Last Wednesday Ghanaians were jolted by news of the deportation of their compatriots from the United States.
Sixty-three Ghanaians suffering this painful expulsion cannot be a thing of joy that is why we are commenting about it.
Imagine the hassle they suffered before finally making it to a country they expected would reverse their statuses in life.
We have gathered information about how most of them, if not all, used the Brazil opportunity during the world football tournament in 2014 to enter the ‘land of opportunities’ but unfortunately, fate has failed them.
We appreciate the efficiency of the relevant security agencies, especially the Ghana Immigration Service, in playing their parts as they should, under such circumstances upon the arrival of the deportees.
Deportations of this sort have their negative consequences and the deportees would surely experience them in one way or the other.
The stress associated with such situations is not good. Deportees require all the support they would need to weather the psychological fallouts from their predicament.
Our youth are adventurous. It is an attribute of their age and nobody can stop them from making a dash for any opportunity which rears its head. Suffice it to point out however, that as they take the final decision to jump out, let them understand that the risks are enormous and varied.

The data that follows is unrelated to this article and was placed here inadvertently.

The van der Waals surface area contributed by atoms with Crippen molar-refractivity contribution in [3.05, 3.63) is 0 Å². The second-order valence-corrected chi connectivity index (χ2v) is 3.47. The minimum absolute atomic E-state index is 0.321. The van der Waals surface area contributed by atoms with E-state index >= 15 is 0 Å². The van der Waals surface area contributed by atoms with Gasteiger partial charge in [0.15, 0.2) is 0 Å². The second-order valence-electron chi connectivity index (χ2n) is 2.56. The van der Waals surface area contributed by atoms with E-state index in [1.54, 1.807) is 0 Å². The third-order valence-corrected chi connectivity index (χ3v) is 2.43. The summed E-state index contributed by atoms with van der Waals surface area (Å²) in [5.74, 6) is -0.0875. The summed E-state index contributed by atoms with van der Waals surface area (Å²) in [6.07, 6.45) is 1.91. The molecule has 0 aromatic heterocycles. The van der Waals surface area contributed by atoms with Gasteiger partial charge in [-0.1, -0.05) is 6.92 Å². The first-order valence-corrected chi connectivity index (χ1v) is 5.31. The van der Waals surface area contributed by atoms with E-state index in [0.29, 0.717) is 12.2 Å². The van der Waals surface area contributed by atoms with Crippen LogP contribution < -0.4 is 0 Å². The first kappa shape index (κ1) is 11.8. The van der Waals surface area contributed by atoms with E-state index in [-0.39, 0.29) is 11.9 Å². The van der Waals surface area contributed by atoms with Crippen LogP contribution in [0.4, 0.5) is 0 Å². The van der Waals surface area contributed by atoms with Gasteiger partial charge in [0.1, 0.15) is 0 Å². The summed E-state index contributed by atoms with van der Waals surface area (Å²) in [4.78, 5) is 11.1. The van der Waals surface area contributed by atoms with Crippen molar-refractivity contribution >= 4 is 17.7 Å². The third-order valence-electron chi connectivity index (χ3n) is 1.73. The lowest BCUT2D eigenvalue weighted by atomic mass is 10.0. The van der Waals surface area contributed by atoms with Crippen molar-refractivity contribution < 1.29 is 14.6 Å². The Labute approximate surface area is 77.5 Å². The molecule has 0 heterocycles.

We commiserate with them on their plight and counsel them to take it easy because deportation is not a death penalty. ‘When one door closes another opens’ is a dictum worth considering under such conditions.
We hear many more Ghanaians are holed up in the US unable to feel free because they do not know what is in store for them under the presidency of Donald Trump.
Chaining or handcuffing deportees is a blemish we wish the civilized world could take another look at. It is dehumanizing and reduces the person so treated to nothingness, which is why we are disturbed.
Having observed deportees land home over the years, there are similar features. All of them suffer this standard handling of being chained or even handcuffed. It would therefore not be veracious that deportees were stubborn and pay the price for this in the form of the Trans-Atlantic Slave Trade standard treatment.
Shouldn’t the world rethink the criminalization of illegal entries? In spite of the geopolitical dynamics the world is one big village and humans when they decide to migrate due to myriad factors, let their hosts visit their anger on them with some pity and moderation. Chaining them like animals reminds us about the dark days of slavery perpetrated by their forebears against us.
We are scandalized and ashamed that in this day and age such cruelty to fellow humans would remain a standard when even war situations are regulated by international conventions such as the Nuremburg Convention.
Welcome home folks; it shall be well.